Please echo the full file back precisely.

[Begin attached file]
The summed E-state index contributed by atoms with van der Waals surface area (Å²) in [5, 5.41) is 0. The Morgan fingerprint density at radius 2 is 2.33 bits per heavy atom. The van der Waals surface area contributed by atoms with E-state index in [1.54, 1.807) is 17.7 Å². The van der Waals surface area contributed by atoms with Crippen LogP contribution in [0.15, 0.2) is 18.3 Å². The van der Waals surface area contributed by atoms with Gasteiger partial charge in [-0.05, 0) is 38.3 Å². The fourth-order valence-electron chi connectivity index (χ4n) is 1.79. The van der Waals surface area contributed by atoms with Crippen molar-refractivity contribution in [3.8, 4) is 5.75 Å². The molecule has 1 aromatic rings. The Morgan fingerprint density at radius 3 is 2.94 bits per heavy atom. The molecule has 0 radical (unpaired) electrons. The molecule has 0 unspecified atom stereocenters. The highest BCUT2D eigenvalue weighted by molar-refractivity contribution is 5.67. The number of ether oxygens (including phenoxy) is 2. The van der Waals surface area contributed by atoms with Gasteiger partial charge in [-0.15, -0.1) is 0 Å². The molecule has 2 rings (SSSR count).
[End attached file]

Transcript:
The summed E-state index contributed by atoms with van der Waals surface area (Å²) in [5, 5.41) is 0. The Morgan fingerprint density at radius 2 is 2.33 bits per heavy atom. The van der Waals surface area contributed by atoms with E-state index in [1.54, 1.807) is 17.7 Å². The van der Waals surface area contributed by atoms with Crippen LogP contribution in [0.15, 0.2) is 18.3 Å². The van der Waals surface area contributed by atoms with Gasteiger partial charge in [-0.05, 0) is 38.3 Å². The fourth-order valence-electron chi connectivity index (χ4n) is 1.79. The van der Waals surface area contributed by atoms with Crippen molar-refractivity contribution in [3.8, 4) is 5.75 Å². The molecule has 1 aromatic rings. The Morgan fingerprint density at radius 3 is 2.94 bits per heavy atom. The molecule has 0 radical (unpaired) electrons. The molecule has 0 unspecified atom stereocenters. The highest BCUT2D eigenvalue weighted by molar-refractivity contribution is 5.67. The number of ether oxygens (including phenoxy) is 2. The van der Waals surface area contributed by atoms with Gasteiger partial charge in [-0.15, -0.1) is 0 Å². The molecule has 2 rings (SSSR count).